HTML Ads, More on Benchmarking Web Servers, and Watching your Plumbing

Great media is often created in a collaborative environment, but it cannot be done by committee

-- Denise Caruso, writing in Wired this month

Speaking of Wired, you know you are getting old when your eye is drawn to Gates' belly on the cover and you immediately compare it to your own girth. 'Enuf said.

Have you begun to notice the HTML-ization of advertising? Two notable examples: Microsoft's latest TV ads that are essentially screen shots of Internet Explorer (and mostly text, I might add). And there are IBM's print spreads that come complete with underlined blue phrases and buttons. (There are lots of other print campaigns that use HTML-like structures, please share with me your favorites good and bad.) Is this, like, nuts or what? Do we all spend that much time in front of the web, or are ad creative directors that clueless? Hard to call that one.

I am not sure where this will lead, but I hope that this doesn't become more of a trend: I spend enough time looking at bad HTML online that when I come home the last thing I want to see it on my living room TV. And speaking of which, does anyone else besides me think that putting a PC inside a TV is a bad idea? Steve Manes' pan of Gateway's product in this week's NY Times agrees with me: marrying the two will require a lot more thought and social interfacing than just attaching the two with some soldering iron.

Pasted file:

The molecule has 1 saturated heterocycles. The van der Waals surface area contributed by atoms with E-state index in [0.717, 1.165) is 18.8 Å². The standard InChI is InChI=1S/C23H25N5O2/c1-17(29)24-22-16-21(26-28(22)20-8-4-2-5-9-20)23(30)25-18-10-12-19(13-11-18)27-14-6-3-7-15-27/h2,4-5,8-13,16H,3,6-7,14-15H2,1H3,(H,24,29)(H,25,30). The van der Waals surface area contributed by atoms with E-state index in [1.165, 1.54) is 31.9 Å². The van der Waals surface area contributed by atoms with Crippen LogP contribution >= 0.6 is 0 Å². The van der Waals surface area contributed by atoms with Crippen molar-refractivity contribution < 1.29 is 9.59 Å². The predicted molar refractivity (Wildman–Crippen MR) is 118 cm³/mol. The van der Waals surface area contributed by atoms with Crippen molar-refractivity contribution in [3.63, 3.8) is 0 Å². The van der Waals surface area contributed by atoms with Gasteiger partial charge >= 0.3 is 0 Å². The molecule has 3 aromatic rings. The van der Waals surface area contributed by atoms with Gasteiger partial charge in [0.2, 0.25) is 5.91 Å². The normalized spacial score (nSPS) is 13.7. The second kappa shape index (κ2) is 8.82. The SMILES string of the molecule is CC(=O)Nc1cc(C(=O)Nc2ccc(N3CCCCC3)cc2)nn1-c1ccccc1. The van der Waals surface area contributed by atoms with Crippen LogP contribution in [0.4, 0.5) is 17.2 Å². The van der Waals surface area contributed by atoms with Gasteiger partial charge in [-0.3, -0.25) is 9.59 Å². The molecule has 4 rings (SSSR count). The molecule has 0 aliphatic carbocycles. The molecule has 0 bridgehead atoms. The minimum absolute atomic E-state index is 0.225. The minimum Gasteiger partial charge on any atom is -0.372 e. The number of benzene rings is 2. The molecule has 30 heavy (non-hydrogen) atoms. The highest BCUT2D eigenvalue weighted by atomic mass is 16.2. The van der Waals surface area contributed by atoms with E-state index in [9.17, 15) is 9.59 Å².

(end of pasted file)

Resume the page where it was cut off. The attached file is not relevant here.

I have been doing more testing of web servers with the help of the good folks out at Keylabs, taking the original test bed that we developed for c|net and putting a few products through the paces. What we found is that you really have to understand how each server works. Not to pick on SiteBuilder, but they went from being the worst performer to one of the best, merely by adjusting a single parameter (the number of connections allowed into the server). That makes me concerned, to say the least.

To give you some idea, with 100 Netscape Win95 clients hitting the server, the original average time to run through our tests that we reported in c|net was 7.8 seconds. This was using the default of 16 connections. When we boosted that up to 48 connections, the times dropped to 2.4 seconds. That would put it at the top of the heap, next to IIS and Netscape on NT. SiteBuilder runs on NetWare. This parameter by the way can only be adjusted by editing a text file and isn't well documented.

We have been looking at Intercon's Mac-based web server on the same test bed, and have found YAOTB (yet another Open Transport Bug). I had thought that it was safe to dip my hand into the OT pool with the latest 1.1 release, but no. Not yet, no how. Apple has admitted to us to some problems with OT handling frequent IP connections, such as what we are doing at Keylabs.

We have gotten system bombs as soon as enough clients began hitting on the server. It has something to do with OT not releasing the connection back to the application. As soon as I can get someone at Apple on the record, you'll know more. In the meantime, the full spreadsheet of results are on my benchmarks page.